Steam Greenlight opened for submission on August 30, 2012. Ever since then, games such as McPixel, Broforce, and Frozen Cortex have achieved great success thanks to the positive (and critical) feedback from the community. Steam Greenlight Spotlight is my attempt to focus on the games that I feel are deserving of your attention. Finding a solid game to give your vote to on Greenlight can be like stepping through a minefield, and my goal is that this series will give you some specific titles to focus on and making navigating the ol’ Greenlight minefield a bit easier.
Today’s spotlight shines on Voice of Steel, by Point Cloud Studio. Honestly, the thing that caught my eye about this title was the robot fighting. It immediately brought me back to my days playing Rock ‘Em Sock ‘Em Robots. The hilarious robot combat capped it all off by having the head pop off of the loser of the fight. This game was a staple of my, and many others’ youths which makes Voice of Steel seem all the more compelling.
Voice of Steel has some very compelling features listed on their Greenlight page. One of the most interesting features is the ability to create your own moves for your robot. It boasts a skeletal rig with over 2000 connections that you can use to animate your robot and express your creativity through brutal attacks. The game has an accurate physics engine, simulating as close to real physics as possible, and is claimed to be running at 60 fps even in the tech demo stage that they are currently in.
Voice of Steel also features a full character customization system. Each robot is made up of 16 parts that you can swap out and add different attributes and characteristics. This means that there will be over 100,000 combinations that you can create to really make your robot stand out among the crowd. Customization is one of my favorite aspects of gaming, and if Voice of Steel keep’s its word when it comes to the amount of customization in the game, I cannot wait to get my hands on it. Voice of Steel can be controlled with either mouse and keyboard or a gamepad, but the interesting thing that Point Cloud is working on is a voice control system which will allow you to shout out the name of the move that you’ve created for your robot in order to have them use it in the fight. This makes me feel like the player would take a management standpoint, where you almost coach your robot instead of playing as the robot. The game looks very promising, and I’m interested to see how the tournament and competitive scene of the game may develop if it receives enough publicity.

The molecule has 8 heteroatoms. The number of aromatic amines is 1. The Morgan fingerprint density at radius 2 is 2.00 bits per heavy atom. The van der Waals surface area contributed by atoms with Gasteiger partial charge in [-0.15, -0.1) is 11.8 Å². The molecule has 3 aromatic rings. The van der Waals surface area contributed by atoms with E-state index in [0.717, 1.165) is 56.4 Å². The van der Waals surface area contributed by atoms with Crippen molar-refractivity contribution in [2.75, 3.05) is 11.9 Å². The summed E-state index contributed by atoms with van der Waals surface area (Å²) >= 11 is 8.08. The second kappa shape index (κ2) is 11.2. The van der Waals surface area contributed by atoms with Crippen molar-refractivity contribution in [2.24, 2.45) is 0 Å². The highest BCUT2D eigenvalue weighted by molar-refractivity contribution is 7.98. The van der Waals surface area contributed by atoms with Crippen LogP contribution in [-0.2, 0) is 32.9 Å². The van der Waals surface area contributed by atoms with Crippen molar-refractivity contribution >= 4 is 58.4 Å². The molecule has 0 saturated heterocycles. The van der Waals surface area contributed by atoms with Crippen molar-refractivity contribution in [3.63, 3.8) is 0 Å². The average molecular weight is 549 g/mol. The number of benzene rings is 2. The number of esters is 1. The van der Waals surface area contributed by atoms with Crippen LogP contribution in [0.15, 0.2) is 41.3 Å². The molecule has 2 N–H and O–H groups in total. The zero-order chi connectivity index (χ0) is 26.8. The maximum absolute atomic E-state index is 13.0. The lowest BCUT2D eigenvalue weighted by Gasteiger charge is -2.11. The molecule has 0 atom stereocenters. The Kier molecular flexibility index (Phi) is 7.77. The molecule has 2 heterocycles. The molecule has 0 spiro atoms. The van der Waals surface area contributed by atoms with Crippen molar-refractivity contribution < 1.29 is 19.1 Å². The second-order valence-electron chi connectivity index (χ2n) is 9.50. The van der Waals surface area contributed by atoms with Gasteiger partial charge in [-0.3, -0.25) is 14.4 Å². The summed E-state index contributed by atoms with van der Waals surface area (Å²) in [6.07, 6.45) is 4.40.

Point Cloud Studio has a very ambitious project on their hands when it comes to Voice of Steel. We can only hope that they continue to progress on the game and are able to make it as fantastic as it sounds. If you like the idea of Voice of Steel and are interested in seeing it for yourself, check out their page on Steam Greenlight and consider casting your vote on whether or not you feel that it is deserving of a spot on Steam.